Private Henry Edgington
Thank you to Mickleham and Westhumble Local History Group for allowing Dorking Museum to publish their research. Thank you to Jane Anthony from Dorking Museum for additional research.
Harry Edgington was born and baptised in 1894 in Mickleham, Surrey, the son of William James (1861-1919) and Fanny (nee Gosling 1868-1951) Edgington. William and Fanny were married on Christmas Day 1888 in Mickleham.
Harry was one of 13 children.
- Lily Elizabeth (born 1890)
- Edith (born 1892)
- Harry (1894-1917)
- Reginald (1898-1899)
- William Alfred (1889 – 1915, Killed at Gallipoli)
- Percy (1899-1906)
- Albert Edward (born 1901)
- George Henry (born 1902)
- Cyril (born 1906)
- Edward Charles (born 1908)
- Nelson James (born 1910)
There were also two more siblings, who died before 1911.
The Edgington family lived at 2 Railway Crossing, Swanworth Lane, Mickleham, where William worked on the level crossing. The house had five rooms.
Harry attended the village school where he won prizes for excellent attendance and took part in annual Christmas entertainments. In the 1911 census Harry, was still living at his parent’s home at 2 Railway Crossing. He was working as a gardener at Juniper Hill.
Harry enlisted on 20th August 1914 in Kingston-upon-Thames and was attached to the 7th (Service) Battalion of the East Surrey Regiment which was part of the 37th Brigade in the 12th (Eastern) Division. The battalion was mobilised for war in 1915 and landed at Boulogne on 2nd June. He was promoted to Lance Corporal on 20th December 1915. There is a report that he was wounded in his right leg on 11th August 1916. The 12th (Eastern) Division served on the Western Front for the duration of the war, fighting in the Battles of the Somme in 1916 and the Arras Offensive in 1917. In March 1917 Harry was attached to the 37th Brigade Sniping Company.
He was awarded the DSM on 17 September 1917. The citation reads as follows:
“For conspicuous gallantry and devotion to duty: With 2 comrades he held a block in a trench against a strong party of the enemy at a critical moment. When advanced posts had been captured. Subsequently he posted himself and his comrades in shell-holes causing such casualties to a fresh hostile attack that the enemy bolted back to cover. By the very great initiative and exceptional gallantry of these three men a very awkward situation got well in hand.”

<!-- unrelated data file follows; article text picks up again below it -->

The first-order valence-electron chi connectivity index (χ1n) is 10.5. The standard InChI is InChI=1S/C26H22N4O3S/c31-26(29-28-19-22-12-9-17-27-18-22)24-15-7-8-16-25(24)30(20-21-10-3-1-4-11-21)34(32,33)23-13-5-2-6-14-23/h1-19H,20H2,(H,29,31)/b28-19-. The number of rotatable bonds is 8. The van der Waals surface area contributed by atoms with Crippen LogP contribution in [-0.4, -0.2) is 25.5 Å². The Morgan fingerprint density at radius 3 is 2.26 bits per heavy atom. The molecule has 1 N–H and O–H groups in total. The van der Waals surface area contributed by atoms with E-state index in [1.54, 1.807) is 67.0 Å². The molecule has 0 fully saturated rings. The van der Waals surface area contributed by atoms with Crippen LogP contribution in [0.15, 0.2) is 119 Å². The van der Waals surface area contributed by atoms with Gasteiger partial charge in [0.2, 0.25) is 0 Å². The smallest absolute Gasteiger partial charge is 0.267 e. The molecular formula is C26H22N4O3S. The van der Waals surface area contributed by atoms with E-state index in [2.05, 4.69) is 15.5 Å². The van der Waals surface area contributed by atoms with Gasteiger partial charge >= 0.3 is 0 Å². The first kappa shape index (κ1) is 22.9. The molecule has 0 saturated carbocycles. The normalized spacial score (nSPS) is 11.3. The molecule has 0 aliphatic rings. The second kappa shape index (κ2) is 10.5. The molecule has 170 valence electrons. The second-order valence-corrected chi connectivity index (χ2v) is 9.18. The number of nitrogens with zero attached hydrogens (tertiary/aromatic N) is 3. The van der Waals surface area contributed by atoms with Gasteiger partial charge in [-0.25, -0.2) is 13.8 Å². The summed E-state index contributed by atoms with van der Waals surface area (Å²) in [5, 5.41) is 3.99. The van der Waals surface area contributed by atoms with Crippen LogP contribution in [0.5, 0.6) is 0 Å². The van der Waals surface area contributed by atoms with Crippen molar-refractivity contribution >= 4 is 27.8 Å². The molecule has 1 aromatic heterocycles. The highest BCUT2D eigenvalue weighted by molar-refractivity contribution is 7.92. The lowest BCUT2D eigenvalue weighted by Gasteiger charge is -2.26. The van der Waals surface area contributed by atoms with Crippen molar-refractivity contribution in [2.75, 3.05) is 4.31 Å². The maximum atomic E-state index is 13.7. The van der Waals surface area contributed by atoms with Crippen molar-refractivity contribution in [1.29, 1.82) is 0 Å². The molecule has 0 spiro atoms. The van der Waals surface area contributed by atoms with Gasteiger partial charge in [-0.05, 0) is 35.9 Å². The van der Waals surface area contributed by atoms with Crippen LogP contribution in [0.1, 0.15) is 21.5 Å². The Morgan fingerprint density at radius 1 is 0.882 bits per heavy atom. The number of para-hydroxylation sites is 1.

The Distinguished Conduct Medal was awarded for ‘distinguished, gallant and good conduct in the field’. For all ranks below commissioned officers, it was the second highest award for gallantry in action after the Victoria Cross, and the other ranks’ equivalent of the Distinguished Service Order, which was awarded to commissioned officers for bravery.
Four days after being award the DSM; on 21 September 1917 Henry Edginton was killed in action aged 19. He was buried at the British Cemetery at Tilloy, in the Pas de Calais. He was not married so his mother Fanny was the sole legatee to his estate and war gratuity.
The Dorking and Leatherhead Advertiser reported his death:
“A Mickleham Hero
Mickleham has heard with very sincere regret that another of its brave sons has fallen in action. The news has been received with particular pathos, for it was only a few days ago that the parents heard the glad tidings that their son had been awarded the Distinguished Conduct Medal. We refer to Lce. Corpl. Harry Edgington of the East Surrey Regt., who in his boyhood attended the Mickleham Schools. His father, now residing in Lincoln Road, Dorking, lived for many years at the Mickleham level crossing, and after leaving school Harry worked in the gardens at Juniper Hill, where he was much respected, he being a nice-mannered lad. Here he was employed when he joined the Army. Out in France he proved himself a clever sniper, and some twelve months ago was recommended for distinction, though it did not mature. Quite recently he again came under the notice of his superior officer for some meritorious act, it is believed in the trenches, and within a few days of receiving the glad news of the honour conferred upon him the parents received the official intimation of his death. This is the second son they have given to their King and country during the war. Lce. Corpl. Edgington, we believe, is the first Mickleham man to whom has been awarded the D.C.M.
Dorking and Leatherhead Advertiser
13th October 1917”
Lived Westhumble, Surrey
Son of William and Fanny Edgington of 2 Railway Crossing, Mickleham
Brother of William Alfred Edgington
Regiment 7th Battalion, East Surrey Regiment
Date of Death 21st September 1917
Cause of Death Killed in Action
Place of Death Pas de Calais, France
Cemetery British Cemetery, Tilloy, Pas de Calais
Dorking Museum is very grateful to the following members of Mickleham and Westhumble Local History Society for allowing the Museum to publish their research on the WW1 project; Paul Brown; Roger Davis; Caroline Freuler; Judy Kinloch; Judith Long; Phil Randles; Veronica Randles; Sue Tatham and Fiona Taylor. Thank you also to Ben Tatham and Andrew Tatham.